Thursday, June 27, 2019

Langham Court to close out season with a heap of British humour

June 12, 2019 by Katy Weicker, staff writer

Local community theatre company Langham Court Theatre is preparing the final show of their 90th season, Noises Off. For director Don Keith, the shenanigans of the 1982 British comedy about a theatre troupe on the final night of rehearsals before the big opening of their show hit close to home.  

Noises Off, I laugh at it, because it’s what goes on backstage in any production, magnified a hundred times,” Keith says. “But it is appropriate because it’s about actors. It’s about putting on a play, it’s about the things that happen, and experienced theatre-goers, experienced actors will understand everything. One of the interesting things we discovered about this play is that the things that happen in the play are happening to us in real life right now. It seems to be an ironic parallel that we’re working under a very strange world.” 

Noises Off explores the mishaps of a theatre troupe on the final night of rehearsals before their big opening night (photo by David Lowes).

Keith adds that while he doesn’t “worry about it,” per se, he hopes the audience is aware that these things don’t go on to the extreme presented in the show. According to Keith, the show is a British farce to the nth degree, something the team discussed at length from early on because of the nature of the genre.

“It’s a different kind of comedy, a different kind of farce,” says Keith, “the language, the actions, the staging.”

Although the movie adaptation of the play was set in the United States, Langham has decided to keep it set as originally intended in England. And while the farce-within-a-farce is chock-a-block full of British humour, Keith insists there is substance to it.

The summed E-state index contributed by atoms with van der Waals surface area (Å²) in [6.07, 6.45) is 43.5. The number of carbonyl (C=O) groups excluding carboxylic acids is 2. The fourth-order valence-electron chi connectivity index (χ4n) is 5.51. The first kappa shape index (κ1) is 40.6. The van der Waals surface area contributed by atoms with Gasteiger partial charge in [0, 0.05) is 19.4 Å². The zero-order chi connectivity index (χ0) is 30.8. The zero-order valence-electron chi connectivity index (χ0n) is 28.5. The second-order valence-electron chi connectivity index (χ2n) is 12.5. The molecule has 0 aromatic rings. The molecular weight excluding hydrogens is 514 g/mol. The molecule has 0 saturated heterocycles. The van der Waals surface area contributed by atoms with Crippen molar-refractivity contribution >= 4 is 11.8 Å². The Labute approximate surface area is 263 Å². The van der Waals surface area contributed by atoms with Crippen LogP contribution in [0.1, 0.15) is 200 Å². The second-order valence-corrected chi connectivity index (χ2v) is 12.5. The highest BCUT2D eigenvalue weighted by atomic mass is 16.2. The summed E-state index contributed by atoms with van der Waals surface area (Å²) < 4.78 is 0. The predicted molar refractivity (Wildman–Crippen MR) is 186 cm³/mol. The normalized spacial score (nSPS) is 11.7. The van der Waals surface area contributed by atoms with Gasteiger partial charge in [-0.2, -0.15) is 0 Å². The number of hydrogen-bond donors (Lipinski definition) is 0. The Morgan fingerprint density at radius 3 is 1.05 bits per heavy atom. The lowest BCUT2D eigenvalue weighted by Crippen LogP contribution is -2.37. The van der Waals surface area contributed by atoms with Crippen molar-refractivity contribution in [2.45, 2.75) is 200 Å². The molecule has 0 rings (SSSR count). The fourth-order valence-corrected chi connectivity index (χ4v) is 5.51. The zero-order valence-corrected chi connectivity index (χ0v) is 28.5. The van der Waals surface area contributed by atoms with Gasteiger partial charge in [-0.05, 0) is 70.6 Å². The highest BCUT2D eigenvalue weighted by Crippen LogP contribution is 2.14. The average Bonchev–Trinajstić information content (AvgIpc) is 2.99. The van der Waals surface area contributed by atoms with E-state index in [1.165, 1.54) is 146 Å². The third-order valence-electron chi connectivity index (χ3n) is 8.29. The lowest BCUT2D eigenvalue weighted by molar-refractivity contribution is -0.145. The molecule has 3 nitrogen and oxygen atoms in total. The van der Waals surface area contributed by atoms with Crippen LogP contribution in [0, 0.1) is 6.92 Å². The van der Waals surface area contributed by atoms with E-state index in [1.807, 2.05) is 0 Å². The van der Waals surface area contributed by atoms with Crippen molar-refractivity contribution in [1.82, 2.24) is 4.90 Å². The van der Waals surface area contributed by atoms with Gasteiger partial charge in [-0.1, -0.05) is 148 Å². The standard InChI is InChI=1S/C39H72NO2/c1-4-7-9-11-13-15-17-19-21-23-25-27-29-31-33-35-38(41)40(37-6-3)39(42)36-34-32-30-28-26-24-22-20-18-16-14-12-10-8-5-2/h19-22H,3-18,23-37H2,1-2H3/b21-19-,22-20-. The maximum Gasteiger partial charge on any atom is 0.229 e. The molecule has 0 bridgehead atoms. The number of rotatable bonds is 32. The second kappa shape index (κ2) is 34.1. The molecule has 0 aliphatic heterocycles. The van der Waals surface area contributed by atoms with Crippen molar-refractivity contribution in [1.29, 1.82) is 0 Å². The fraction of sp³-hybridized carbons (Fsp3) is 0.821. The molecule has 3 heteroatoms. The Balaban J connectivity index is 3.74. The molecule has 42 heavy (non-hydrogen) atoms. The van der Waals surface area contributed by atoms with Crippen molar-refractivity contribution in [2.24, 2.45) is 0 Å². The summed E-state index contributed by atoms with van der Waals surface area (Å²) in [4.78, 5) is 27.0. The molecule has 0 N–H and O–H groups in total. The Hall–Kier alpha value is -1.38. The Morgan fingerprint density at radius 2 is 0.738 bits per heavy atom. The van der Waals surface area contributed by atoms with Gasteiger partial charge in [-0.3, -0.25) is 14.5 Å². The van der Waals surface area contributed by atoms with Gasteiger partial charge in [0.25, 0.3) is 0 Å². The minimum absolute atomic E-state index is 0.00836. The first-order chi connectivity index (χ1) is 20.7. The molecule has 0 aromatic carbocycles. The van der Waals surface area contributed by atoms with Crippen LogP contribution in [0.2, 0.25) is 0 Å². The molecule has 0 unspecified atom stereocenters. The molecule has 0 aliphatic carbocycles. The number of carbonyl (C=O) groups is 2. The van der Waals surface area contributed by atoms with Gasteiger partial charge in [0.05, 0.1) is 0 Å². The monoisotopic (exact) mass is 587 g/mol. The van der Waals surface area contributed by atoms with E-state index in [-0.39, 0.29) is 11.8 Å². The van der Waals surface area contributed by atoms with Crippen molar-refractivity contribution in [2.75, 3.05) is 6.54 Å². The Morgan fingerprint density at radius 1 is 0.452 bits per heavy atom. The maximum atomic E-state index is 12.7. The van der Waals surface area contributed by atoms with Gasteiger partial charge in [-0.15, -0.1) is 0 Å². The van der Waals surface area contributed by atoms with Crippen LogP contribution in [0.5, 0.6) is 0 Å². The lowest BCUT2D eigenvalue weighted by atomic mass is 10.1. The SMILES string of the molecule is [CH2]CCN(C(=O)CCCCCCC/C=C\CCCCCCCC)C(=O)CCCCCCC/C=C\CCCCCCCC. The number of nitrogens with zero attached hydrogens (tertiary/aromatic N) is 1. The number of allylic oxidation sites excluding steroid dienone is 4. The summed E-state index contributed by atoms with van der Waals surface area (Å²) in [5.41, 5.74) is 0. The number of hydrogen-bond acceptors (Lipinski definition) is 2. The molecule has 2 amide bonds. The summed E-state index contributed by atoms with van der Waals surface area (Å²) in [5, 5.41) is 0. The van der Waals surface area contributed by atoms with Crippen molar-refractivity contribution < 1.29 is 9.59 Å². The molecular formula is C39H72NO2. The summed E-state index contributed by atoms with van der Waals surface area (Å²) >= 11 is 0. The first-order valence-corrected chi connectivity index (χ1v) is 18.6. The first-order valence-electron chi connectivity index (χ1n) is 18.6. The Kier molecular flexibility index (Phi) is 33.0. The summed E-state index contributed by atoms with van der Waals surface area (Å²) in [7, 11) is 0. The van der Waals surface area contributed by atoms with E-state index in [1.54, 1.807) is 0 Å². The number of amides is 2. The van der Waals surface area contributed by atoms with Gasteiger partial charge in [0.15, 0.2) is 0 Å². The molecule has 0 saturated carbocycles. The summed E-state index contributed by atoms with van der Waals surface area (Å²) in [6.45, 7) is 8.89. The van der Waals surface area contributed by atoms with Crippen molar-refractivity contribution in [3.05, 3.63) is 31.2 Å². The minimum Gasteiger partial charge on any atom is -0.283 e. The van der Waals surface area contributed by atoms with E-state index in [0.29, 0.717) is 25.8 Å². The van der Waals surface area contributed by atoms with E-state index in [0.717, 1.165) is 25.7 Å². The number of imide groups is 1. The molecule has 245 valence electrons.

“It doesn’t take itself very seriously, but on the other hand, it does take itself very seriously,” he says. “It’s probably one of the hardest plays you could ever imagine to put on.”

According to Keith, the show was written in a very specific way that makes it very challenging to put on without following original playwright Michael Frayn’s stage directions.

“It’s very specific with timing, with characters… there’s two plays going on at the same time. It’s a bit of a puzzle to put together,” Keith says. 

Still, Keith is confident the puzzle is complete, although he admits to one other unique challenge.

“The set for this production is one of the most complicated and enormous—it’s a big set,” he says. “It’s two levels with eight doors.”

Keith also has the challenge of the set needing to be able to revolve to reveal the backstage area. This challenging set means the cast of this show, which is a combination of newcomers to Langham and seasoned performers with the company, has to maintain high energy throughout the performance.

“It’s up and down the stairs, back and forth—this is a good play to get in real good shape,” he jokes. “I said at the very beginning the requirement is they have to be able to hop up two flights of stairs backwards. That’s literally—it doesn’t happen, but it almost does.”

Stamina and set challenges aside, Keith says the show makes him laugh every time he sees it, and he hopes it puts everybody in a great mood. 

“Nobody wants to go to the theatre to have a bad time. Whether you’re audience or an actor, you want to have fun and celebrate the craft,” says Keith. “So, I guess that’s the appeal of [the show], is that it really is a very appropriate, very funny, a summer-like silliness, but it’s a real celebration of our history, our 90 years.”

Noises Off
Various times, until Saturday, June 22
Various prices (student discount available), Langham Court Theatre

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